“I want to lose weight”, five words that can be heard in any gym any day of the year. My concern is people don’t really understand what that’s all about. “Weight” is a vague term if you were to go to the washroom and make a deposit you’ve technically lost weight, if you were to take off a heavy sweater you’d be losing weight… see where I’m going with this? Unfortunately many people know their weight but very few know how many pounds of fat they have or how much their skeleton weighs, granted not too many people would know how much their bone structure tips the scales at it still is part of your body weight.
Let’s dive into what body weight is made of, it includes everything; the weight of your hair, the weight of your organs, the weight of your blood, urine, feces, bones, muscles and fat. From a health stand point the one we care most about would be body fat. Not saying the other items aren’t important but for the sake of convenience body fat is best. Let me illustrate how body fat percentage plays into body weight, if we take two people each 140lbs one of them is 30% body fat and the other is 20% body fat, respectfully they have 42lbs and 28lbs of fat on them. Flip that around through the magic of algebra we get 98lbs and 112lbs of lean body mass. Pretty big difference. To put this into real terms, Amber pictured below is about 110lbs of lean body mass and about 23lbs of body fat. It wouldn’t surprise me if some people would cringe at the idea of being over 130lbs, but looking at Amber and her pictures it’s safe to say she looks healthy, fit and what a lot of people strive towards.
Testing body composition isn’t an easy task, of all the things to test it’s probably the hardest to get accurate and consistent results. Why? Well we can’t dissect people. Since dissection isn’t very good for repeat business we use other means, the ones we use because it’s a good balance between speed and accuracy, are a BIA scale and Skinfold measurements. BIA simply stands for Bioelectrical Impedance Analysis, our electrically inclined friends will figure out quickly that this scale measures the resistance that your body presents to a current. Using the resistance it then uses some mathematical wizardry to spit out a body fat percentage. The big concern with this method is there are a lot of variables that can’t be accounted for. After a workout for example it wouldn’t be able to give an accurate result, while you work out your body will use electrolytes for various functions, these electrolytes will keep your body less resistant to current. Another fun fact if you were to drink a lot of water before doing this test and dilute your electrolytes you would test differently as well. Skinfolds have just as many quirks, for example if you’re out in a warm environment your body will respond by diffusing more blood to your skins surface, this will make skinfolds test higher. You see there really isn’t one great test that covers all variables. Not even the gold standard of an underwater weighing (Hydrostatic weighing), there are a lot of assumed variables.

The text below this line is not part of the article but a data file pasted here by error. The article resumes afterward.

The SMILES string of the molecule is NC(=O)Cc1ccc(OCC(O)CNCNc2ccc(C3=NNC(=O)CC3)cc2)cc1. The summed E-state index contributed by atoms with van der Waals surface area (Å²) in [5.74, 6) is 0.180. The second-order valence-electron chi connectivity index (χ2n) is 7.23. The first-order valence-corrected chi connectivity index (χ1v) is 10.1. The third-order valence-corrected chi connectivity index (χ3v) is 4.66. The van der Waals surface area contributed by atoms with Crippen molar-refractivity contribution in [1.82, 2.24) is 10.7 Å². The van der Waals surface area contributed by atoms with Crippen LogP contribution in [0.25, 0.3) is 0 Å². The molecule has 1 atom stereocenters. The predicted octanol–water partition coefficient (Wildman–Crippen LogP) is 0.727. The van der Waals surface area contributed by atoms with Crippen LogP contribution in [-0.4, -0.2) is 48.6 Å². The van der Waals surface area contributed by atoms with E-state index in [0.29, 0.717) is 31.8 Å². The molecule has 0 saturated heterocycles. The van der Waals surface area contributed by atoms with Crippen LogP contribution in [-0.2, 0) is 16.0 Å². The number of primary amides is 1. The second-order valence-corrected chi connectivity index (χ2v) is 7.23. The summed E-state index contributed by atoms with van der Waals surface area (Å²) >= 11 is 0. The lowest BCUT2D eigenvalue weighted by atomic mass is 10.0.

So if there is no accurate way to test body fat why do we test it? We do other tests along with body fat so that we can compare the results across a few different tests. If for example your body weight came down and body fat came up on BIA scale, but the skinfolds showed a positive movement and say something like circumferences went down as well we might assume that the increase in weight would be due to an increase in lean body mass.
I apologize as I re-read this I notice it reads more like an abstract for a research paper than a blog post. Guess just what happens when you’re ramped up about body composition.